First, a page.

Coming full circle

Coming full circle

By Howard Campbell
Observer senior writer

Monday, August 26, 2019

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As their 50th anniversary approached last year, Inner Circle bass player Ian Lewis bemoaned the lack of respect the band received despite notable achievements, including playing on Stir it Up, a song from Catch A Fire, The Wailers' landmark 1973 album.

“Back in the day credit never mean much to somebody, but when yuh get older yuh start looking for your accolades. We were never credited for that; at least now wi shoulda get a little nod,” he said.

On October 21 Lewis and his older brother (guitarist) Roger, with whom he co-founded the band in 1969, will receive the Order of Distinction (OD) the Rank of Officer, for their contribution to the development of Jamaican music. Jacob Miller, Inner Circle's lead singer from 1975 to his death in 1980, will also be honoured with the OD.

To diehard roots-reggae fans from the 1970s, Inner Circle are known for songs like Tenement Yard, Tired Fi Lick Weed In A Bush and Forward Ever Backward Never, which Miller led them on. Pop fans around the world are familiar with them for Bad Boys and Sweat, the monster anthems that earned them a Grammy Award for Best Reggae Album in 1994.

Those songs have kept the Miami-based Inner Circle on the road with the Lewis brothers still at the helm.

Government senator Tom Tavares-Finson, who attended Jamaica College (JC) with them, said that endurance is what influenced the Government to award them Jamaica's sixth-highest honour.

“The survival of this band, which would spawn Third World is a remarkable testament to the talent and fixity of purpose of Ian and Roger. The national recognition is well deserved,” Tavares-Finson told the Jamaica Observer.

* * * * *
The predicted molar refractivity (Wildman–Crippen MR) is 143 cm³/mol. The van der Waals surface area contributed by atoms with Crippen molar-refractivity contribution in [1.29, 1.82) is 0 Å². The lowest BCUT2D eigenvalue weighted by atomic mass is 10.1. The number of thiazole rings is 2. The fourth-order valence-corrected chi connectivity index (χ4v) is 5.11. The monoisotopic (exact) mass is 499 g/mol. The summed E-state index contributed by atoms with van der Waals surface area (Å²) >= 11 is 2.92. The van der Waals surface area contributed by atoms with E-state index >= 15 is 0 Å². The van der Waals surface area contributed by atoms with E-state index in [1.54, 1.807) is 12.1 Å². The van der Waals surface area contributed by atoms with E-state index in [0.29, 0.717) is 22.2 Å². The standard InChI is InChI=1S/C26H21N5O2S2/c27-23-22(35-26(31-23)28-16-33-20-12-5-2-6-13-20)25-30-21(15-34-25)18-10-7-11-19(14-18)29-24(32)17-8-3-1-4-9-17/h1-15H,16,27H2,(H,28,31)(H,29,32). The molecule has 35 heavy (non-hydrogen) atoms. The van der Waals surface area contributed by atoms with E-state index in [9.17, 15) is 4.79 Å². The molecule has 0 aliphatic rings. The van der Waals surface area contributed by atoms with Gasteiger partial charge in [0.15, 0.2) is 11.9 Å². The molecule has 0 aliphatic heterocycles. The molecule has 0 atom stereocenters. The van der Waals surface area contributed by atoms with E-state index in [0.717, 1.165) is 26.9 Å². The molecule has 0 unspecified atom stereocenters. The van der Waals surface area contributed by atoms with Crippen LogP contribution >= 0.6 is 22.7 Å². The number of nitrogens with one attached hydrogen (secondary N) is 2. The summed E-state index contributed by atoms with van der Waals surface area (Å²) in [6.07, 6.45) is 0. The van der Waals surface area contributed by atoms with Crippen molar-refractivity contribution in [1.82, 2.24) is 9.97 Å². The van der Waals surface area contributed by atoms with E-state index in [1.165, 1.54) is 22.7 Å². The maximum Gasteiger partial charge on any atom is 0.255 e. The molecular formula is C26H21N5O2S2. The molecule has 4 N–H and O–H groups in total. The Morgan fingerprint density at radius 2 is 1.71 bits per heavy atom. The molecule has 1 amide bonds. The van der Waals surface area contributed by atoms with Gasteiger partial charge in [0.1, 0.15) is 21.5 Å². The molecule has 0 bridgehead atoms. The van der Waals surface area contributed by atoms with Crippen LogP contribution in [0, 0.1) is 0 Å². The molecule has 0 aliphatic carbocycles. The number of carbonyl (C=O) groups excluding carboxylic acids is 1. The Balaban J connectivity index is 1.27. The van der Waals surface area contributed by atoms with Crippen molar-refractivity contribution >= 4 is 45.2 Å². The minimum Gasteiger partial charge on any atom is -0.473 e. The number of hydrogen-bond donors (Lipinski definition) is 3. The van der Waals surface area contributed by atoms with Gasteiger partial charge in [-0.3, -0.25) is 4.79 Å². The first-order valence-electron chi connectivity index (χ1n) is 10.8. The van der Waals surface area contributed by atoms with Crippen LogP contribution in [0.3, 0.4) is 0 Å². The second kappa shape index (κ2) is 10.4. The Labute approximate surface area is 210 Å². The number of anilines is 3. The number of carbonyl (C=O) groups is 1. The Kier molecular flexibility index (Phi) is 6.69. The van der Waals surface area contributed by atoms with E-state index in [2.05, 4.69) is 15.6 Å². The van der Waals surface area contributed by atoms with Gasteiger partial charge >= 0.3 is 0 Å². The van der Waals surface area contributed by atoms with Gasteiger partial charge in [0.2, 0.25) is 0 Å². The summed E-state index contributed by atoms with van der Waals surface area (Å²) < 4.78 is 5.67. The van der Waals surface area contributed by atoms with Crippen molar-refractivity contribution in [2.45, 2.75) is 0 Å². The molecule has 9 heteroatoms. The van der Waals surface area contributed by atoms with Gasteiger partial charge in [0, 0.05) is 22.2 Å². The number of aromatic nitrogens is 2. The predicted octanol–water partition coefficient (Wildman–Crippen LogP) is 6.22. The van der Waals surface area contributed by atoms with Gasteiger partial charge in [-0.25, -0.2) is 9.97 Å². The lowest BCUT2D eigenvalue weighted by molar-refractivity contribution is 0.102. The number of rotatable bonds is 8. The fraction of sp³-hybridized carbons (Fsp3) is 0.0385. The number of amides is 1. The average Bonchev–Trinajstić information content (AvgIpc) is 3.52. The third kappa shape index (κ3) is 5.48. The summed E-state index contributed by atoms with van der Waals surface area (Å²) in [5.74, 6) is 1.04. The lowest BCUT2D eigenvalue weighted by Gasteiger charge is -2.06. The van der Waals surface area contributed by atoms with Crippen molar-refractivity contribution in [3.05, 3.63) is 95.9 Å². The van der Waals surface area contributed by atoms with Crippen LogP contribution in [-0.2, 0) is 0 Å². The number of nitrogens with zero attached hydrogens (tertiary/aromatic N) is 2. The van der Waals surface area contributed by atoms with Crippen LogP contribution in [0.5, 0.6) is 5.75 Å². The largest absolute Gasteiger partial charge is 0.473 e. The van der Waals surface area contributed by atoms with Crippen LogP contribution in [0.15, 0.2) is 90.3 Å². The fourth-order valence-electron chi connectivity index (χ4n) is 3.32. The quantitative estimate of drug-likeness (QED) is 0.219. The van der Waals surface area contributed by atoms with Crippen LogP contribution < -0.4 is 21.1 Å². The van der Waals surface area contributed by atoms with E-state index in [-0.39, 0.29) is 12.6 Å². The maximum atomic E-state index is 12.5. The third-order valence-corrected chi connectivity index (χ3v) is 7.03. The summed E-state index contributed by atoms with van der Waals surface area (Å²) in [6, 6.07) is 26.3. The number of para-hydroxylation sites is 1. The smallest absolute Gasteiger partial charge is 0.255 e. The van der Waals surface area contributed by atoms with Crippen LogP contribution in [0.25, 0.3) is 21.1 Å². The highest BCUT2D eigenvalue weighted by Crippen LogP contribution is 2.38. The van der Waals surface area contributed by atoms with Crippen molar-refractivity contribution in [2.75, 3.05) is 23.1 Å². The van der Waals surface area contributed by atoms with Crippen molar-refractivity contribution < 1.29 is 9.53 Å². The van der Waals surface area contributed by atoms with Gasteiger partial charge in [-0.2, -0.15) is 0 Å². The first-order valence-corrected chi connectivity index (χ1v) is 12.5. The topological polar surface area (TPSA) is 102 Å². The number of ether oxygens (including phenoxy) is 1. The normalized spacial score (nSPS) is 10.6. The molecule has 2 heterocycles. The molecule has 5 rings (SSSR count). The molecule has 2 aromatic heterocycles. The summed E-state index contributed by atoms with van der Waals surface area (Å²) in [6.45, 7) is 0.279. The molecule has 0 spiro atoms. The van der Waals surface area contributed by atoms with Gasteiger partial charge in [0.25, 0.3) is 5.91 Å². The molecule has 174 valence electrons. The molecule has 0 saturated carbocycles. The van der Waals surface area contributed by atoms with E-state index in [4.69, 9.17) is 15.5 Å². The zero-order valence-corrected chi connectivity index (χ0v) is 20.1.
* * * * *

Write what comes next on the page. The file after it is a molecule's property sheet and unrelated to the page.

Inner Circle's roots are at JC, with early members including schoolmate and keyboardist Michael “Ibo” Cooper, guitarist Steven “Cat” Coore and singer Prilly Hamilton. Cooper and Coore left in 1973 to form Third World.

Like most of their contemporaries, Inner Circle doubled as a show band and recording musicians. The Lewis brothers and Cooper played on Cherry Oh Baby by Eric Donaldson, which won the 1971 Festival Song Contest; they backed artistes on the bandwagon that successfully campaigned with People's National Party candidate Michael Manley for general elections the following year.

The band's fortunes took a considerable turn for the better when the flamboyant Miller joined its ranks. They scored a series of hit songs, which resulted in them signing with Capitol Records and Island Records; the latter deal was sealed one year before Miller's death at age 27 in a motor accident.

The Lewis brothers and stalwart keyboardist Bernard “Touter” Harvey have lived in Miami for almost 40 years. Inner Circle operates an in-demand studio in the city that attracts the biggest names in pop music, including Beyonce and Jay Z, Diddy, Pitbull, Janet Jackson and Cardi B.

Roger Lewis welcomes the OD but notes that Inner Circle have never been big on fame.

“Wi never try an' mek a big fuss, to tell di truth. Wi jus' go through an' do our thing in a quiet way…spreading reggae music aroun' di world is di most important thing,” he said.

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